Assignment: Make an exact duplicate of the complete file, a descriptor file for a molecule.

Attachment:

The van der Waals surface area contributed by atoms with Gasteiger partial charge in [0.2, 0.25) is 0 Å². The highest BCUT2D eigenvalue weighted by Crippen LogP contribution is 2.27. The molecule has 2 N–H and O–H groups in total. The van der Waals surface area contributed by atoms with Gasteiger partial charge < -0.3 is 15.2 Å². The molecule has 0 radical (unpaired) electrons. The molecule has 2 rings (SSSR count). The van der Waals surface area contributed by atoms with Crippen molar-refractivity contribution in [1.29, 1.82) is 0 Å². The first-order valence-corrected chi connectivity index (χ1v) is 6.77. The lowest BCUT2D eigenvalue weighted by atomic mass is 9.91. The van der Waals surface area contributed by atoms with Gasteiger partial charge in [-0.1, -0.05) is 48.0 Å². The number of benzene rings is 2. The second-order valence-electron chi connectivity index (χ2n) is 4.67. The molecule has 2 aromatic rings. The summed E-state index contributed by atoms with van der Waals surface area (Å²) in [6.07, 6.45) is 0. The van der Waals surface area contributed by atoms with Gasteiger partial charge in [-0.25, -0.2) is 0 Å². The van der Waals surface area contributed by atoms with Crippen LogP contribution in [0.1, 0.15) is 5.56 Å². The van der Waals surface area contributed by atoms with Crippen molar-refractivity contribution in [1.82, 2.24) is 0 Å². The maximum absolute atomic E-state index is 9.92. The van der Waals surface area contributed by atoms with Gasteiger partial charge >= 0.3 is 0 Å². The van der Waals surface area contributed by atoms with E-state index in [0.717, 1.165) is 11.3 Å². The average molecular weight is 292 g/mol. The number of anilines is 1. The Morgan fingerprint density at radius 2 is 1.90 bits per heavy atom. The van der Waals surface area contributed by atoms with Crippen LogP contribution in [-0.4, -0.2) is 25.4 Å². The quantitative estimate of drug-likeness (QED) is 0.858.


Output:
The van der Waals surface area contributed by atoms with Gasteiger partial charge in [0.2, 0.25) is 0 Å². The highest BCUT2D eigenvalue weighted by Crippen LogP contribution is 2.27. The molecule has 2 N–H and O–H groups in total. The van der Waals surface area contributed by atoms with Gasteiger partial charge < -0.3 is 15.2 Å². The molecule has 0 radical (unpaired) electrons. The molecule has 2 rings (SSSR count). The van der Waals surface area contributed by atoms with Crippen molar-refractivity contribution in [1.29, 1.82) is 0 Å². The first-order valence-corrected chi connectivity index (χ1v) is 6.77. The lowest BCUT2D eigenvalue weighted by atomic mass is 9.91. The van der Waals surface area contributed by atoms with Gasteiger partial charge in [-0.1, -0.05) is 48.0 Å². The number of benzene rings is 2. The second-order valence-electron chi connectivity index (χ2n) is 4.67. The molecule has 2 aromatic rings. The summed E-state index contributed by atoms with van der Waals surface area (Å²) in [6.07, 6.45) is 0. The van der Waals surface area contributed by atoms with Gasteiger partial charge in [-0.25, -0.2) is 0 Å². The van der Waals surface area contributed by atoms with Crippen LogP contribution in [0.1, 0.15) is 5.56 Å². The van der Waals surface area contributed by atoms with Crippen molar-refractivity contribution in [1.82, 2.24) is 0 Å². The maximum absolute atomic E-state index is 9.92. The van der Waals surface area contributed by atoms with Gasteiger partial charge >= 0.3 is 0 Å². The van der Waals surface area contributed by atoms with E-state index in [0.717, 1.165) is 11.3 Å². The average molecular weight is 292 g/mol. The number of anilines is 1. The Morgan fingerprint density at radius 2 is 1.90 bits per heavy atom. The van der Waals surface area contributed by atoms with Crippen LogP contribution in [-0.4, -0.2) is 25.4 Å². The quantitative estimate of drug-likeness (QED) is 0.858.